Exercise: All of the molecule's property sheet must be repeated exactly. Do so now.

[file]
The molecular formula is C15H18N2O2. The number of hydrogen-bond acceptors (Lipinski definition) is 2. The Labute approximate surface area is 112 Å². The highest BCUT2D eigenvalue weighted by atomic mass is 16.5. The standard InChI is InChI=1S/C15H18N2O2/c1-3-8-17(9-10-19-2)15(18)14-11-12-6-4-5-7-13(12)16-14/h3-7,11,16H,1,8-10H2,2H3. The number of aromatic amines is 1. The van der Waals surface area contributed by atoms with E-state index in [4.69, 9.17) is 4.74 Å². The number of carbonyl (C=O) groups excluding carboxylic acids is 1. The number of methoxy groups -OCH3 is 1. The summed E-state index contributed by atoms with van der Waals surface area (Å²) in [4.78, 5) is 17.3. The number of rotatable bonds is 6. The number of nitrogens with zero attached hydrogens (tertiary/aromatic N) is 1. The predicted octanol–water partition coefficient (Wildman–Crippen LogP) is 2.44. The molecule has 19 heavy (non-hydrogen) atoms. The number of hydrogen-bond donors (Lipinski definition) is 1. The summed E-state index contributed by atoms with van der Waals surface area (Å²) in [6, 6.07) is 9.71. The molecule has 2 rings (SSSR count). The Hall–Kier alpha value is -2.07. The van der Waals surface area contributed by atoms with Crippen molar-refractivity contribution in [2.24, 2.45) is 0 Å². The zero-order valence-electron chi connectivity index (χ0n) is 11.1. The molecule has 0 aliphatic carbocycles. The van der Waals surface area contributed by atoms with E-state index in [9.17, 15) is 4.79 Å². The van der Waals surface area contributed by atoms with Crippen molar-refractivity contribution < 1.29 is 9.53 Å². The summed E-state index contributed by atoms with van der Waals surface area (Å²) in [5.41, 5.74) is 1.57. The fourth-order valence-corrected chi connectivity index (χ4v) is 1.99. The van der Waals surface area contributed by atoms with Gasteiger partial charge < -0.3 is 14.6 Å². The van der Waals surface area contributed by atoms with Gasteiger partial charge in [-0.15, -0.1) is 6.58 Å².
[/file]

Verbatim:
The molecular formula is C15H18N2O2. The number of hydrogen-bond acceptors (Lipinski definition) is 2. The Labute approximate surface area is 112 Å². The highest BCUT2D eigenvalue weighted by atomic mass is 16.5. The standard InChI is InChI=1S/C15H18N2O2/c1-3-8-17(9-10-19-2)15(18)14-11-12-6-4-5-7-13(12)16-14/h3-7,11,16H,1,8-10H2,2H3. The number of aromatic amines is 1. The van der Waals surface area contributed by atoms with E-state index in [4.69, 9.17) is 4.74 Å². The number of carbonyl (C=O) groups excluding carboxylic acids is 1. The number of methoxy groups -OCH3 is 1. The summed E-state index contributed by atoms with van der Waals surface area (Å²) in [4.78, 5) is 17.3. The number of rotatable bonds is 6. The number of nitrogens with zero attached hydrogens (tertiary/aromatic N) is 1. The predicted octanol–water partition coefficient (Wildman–Crippen LogP) is 2.44. The molecule has 19 heavy (non-hydrogen) atoms. The number of hydrogen-bond donors (Lipinski definition) is 1. The summed E-state index contributed by atoms with van der Waals surface area (Å²) in [6, 6.07) is 9.71. The molecule has 2 rings (SSSR count). The Hall–Kier alpha value is -2.07. The van der Waals surface area contributed by atoms with Crippen molar-refractivity contribution in [2.24, 2.45) is 0 Å². The zero-order valence-electron chi connectivity index (χ0n) is 11.1. The molecule has 0 aliphatic carbocycles. The van der Waals surface area contributed by atoms with E-state index in [9.17, 15) is 4.79 Å². The van der Waals surface area contributed by atoms with Crippen molar-refractivity contribution < 1.29 is 9.53 Å². The summed E-state index contributed by atoms with van der Waals surface area (Å²) in [5.41, 5.74) is 1.57. The fourth-order valence-corrected chi connectivity index (χ4v) is 1.99. The van der Waals surface area contributed by atoms with Gasteiger partial charge < -0.3 is 14.6 Å². The van der Waals surface area contributed by atoms with Gasteiger partial charge in [-0.15, -0.1) is 6.58 Å².